Ten yearly charge - Nil Rate Band calculation

In 2008 A dies creating a NRBDT. A has made lifetime gifts so only 90% of the NRB is available. The Trust is set up and constituted on this basis. For the purposes of calculating the 10 yearly charge, do forum members agree that it is 90% of the present nil rate band that is now available for the purposes of calculating the effective rate etc?

Justin Wallace
Brewer Harding & Rowe


Andrew Goodman
Osborne Clarke LLP

1 Like

The lifetime gifts are added to the current value of the assets to work out the settlement rate, but for this purpose the current NRB is deducted at the full amount.

Simon Northcott

Thank you for your responses.

With regards to the lifetime gifts, these were PETs and not LCTs. The IHT100d refers to “chargeable” transfers in the 7 years prior to death having to be brought back into account. I had taken it from this that PETs were not brought back into account. Always dangerous to assume but am I correct in my assumption?

I think if yes to the assumption re: PETs it has to follow that 90% of the current NRB is available.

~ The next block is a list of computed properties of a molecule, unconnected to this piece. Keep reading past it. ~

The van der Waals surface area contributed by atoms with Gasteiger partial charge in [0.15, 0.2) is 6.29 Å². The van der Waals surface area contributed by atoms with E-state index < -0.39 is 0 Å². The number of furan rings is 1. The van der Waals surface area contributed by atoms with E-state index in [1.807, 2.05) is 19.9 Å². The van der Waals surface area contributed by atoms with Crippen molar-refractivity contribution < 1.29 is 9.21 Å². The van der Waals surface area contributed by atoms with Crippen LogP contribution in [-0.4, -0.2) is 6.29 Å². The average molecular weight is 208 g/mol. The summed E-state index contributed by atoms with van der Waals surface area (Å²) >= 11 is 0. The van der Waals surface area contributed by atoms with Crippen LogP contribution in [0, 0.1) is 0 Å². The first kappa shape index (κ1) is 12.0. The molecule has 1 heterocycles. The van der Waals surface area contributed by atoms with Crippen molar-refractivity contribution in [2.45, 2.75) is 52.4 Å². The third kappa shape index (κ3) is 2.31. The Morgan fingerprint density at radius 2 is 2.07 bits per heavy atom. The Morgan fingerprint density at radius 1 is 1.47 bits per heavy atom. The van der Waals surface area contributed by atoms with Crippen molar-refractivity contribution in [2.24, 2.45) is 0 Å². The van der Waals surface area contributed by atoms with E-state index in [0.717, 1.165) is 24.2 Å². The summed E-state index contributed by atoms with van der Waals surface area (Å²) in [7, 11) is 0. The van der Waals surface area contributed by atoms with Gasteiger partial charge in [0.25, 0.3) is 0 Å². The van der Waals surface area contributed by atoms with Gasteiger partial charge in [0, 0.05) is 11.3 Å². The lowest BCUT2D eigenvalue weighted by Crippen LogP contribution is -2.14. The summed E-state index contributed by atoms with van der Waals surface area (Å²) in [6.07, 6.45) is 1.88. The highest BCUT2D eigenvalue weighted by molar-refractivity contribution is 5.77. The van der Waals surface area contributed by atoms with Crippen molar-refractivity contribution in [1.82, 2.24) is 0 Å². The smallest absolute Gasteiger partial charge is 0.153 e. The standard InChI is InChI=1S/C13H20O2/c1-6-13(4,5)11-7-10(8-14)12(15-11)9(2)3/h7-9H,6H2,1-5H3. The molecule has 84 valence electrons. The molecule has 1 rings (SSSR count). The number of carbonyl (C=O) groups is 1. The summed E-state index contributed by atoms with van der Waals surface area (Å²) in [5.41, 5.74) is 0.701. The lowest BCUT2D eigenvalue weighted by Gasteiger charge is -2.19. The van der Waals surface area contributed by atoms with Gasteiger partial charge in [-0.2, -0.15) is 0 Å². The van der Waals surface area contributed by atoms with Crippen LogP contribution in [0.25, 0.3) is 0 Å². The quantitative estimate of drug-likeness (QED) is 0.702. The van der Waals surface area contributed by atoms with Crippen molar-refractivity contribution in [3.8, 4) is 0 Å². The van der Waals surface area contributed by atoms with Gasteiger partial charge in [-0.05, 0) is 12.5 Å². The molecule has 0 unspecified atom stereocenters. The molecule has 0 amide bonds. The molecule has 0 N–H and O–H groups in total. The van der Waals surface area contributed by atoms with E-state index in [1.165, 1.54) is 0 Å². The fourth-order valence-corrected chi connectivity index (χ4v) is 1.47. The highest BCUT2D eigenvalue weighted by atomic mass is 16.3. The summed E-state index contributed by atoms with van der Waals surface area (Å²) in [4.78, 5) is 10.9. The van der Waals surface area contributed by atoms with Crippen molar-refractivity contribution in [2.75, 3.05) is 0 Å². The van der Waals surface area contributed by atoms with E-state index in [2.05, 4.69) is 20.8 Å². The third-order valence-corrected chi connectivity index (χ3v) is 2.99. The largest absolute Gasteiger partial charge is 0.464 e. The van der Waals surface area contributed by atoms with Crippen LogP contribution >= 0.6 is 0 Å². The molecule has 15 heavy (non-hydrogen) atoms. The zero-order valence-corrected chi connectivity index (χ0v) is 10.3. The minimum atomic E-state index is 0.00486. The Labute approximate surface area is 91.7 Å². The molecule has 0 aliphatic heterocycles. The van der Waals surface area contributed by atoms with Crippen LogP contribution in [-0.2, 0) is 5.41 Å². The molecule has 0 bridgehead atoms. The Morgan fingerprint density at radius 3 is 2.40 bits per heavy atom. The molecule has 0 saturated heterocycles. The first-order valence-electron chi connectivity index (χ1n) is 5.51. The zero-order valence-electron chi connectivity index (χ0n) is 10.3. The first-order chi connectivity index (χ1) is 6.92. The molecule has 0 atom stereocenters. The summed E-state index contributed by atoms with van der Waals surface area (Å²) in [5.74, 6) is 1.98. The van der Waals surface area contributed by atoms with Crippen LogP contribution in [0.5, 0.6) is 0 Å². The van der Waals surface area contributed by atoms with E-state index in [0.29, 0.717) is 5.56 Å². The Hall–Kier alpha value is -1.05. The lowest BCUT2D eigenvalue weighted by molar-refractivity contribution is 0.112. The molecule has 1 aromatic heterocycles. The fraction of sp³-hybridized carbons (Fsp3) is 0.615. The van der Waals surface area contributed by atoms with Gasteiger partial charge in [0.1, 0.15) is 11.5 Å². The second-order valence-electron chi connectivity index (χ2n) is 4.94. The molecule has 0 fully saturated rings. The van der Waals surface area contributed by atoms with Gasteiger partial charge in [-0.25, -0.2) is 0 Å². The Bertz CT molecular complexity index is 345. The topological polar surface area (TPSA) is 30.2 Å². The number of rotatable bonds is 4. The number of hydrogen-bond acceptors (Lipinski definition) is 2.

Justin Wallace
Brewer Harding & Rowe

I do not see why only 90% of the current NRB applies in calculating the 10 year charge.

Whilst only this amount was initially settled in the NRB trust, when calculating the 10 year charge the NRB in full at that time applies.

Malcolm Finney

PETs become chargeable transfers if the donor dies within 7 years, as appears to have been the case here.

Simon Northcott

It is misleading to refer to “90% of the nil rate band” in this situation. Percentages of nil rate bands apply to transferrable nil rate band and residence nil rate band calculations, but not to the 10 year charge calculation. You need to deal with the absolute figures here.

In 2008, the NRB was £300,000 or £312,000. If 90% was available, presumably you mean that 10% had been used up by lifetime transfers, say £30,000. It is the fixed £30,000 which enters the 10 year calculation, notwithstanding that the NRB is now £325,000. You could therefore say that 90.77% is available, but the calculation is not couched in those terms. The nil rate band available, as such, will be £295,000.

Dale Ross
Blackadders LLP